Last time I posted about using the Sketchbook Pro app on the iPad. This time I'm doing my Daily Sketch using the Artrage app. It costs $6.99 in the iTunes store, which seems ridiculously cheap to me when you consider how much desktop art apps cost.
As I've mentioned before, I try to do at least one sketch just for fun every day. Since I work mostly digitally, I sometimes sketch on my iPad instead of with a Wacom tablet and pen.
Because the art apps I use don't let you move layer contents, I usually start with a very rough shape layout, to make sure my drawing isn't going to run off the edge of my workspace.
Note the user-friendly left-hand display of art tool choices. In the screenshot above, I have the crayon selected.
Next, I create a new layer above the sketch and do the line art. At this point I can hide or delete the sketch.
Next, I create another layer below the line art for color. I like the watercolor brush in Artrage, so decide to select that tool. There's a bit of a lag when you're drawing, but I don't mind this for a sketch.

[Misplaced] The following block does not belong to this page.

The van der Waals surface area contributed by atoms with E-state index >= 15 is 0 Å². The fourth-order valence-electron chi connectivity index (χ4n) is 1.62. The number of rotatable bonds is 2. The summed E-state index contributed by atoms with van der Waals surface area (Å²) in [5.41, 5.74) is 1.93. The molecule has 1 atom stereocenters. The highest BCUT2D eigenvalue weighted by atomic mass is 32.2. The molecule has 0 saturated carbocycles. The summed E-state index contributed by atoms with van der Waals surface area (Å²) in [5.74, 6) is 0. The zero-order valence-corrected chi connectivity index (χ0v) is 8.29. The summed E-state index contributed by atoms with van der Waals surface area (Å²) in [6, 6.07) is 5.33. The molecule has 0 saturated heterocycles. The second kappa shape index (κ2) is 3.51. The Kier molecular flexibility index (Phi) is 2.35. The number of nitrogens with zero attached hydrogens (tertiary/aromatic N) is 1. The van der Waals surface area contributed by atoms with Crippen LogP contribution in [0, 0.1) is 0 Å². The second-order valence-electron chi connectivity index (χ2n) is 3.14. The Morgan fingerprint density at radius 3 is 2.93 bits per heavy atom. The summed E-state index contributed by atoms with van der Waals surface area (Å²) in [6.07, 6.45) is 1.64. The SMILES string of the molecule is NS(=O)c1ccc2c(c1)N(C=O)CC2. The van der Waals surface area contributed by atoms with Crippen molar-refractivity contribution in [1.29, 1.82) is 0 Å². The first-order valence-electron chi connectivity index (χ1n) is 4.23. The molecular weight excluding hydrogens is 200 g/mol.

Above: As I add more color, I fiddle with the brush size and other settings.
I like the way the digital watercolor paint interacts with any paint already on the canvas.
Because the number of layers is much more limited in the app than a desktop art program, I frequently merge layers to make room for new ones.
You can find more info (and some great tutorials) on how to use Artrage on the Artrage website.
Check back next week for Fred Koehler's post!
To see my other sketches as well as find out more about me, please see DebbieOhi.com. If you're interested in digital publishing / e-books / creativity on the iPad (especially related to children's publishing), follow @iPadGirl on Twitter.
Debbie Ridpath Ohi is illustrating a picture book by Michael Ian Black, coming out from Simon & Schuster in 2012. Represented by Ginger Knowlton at Curtis Brown.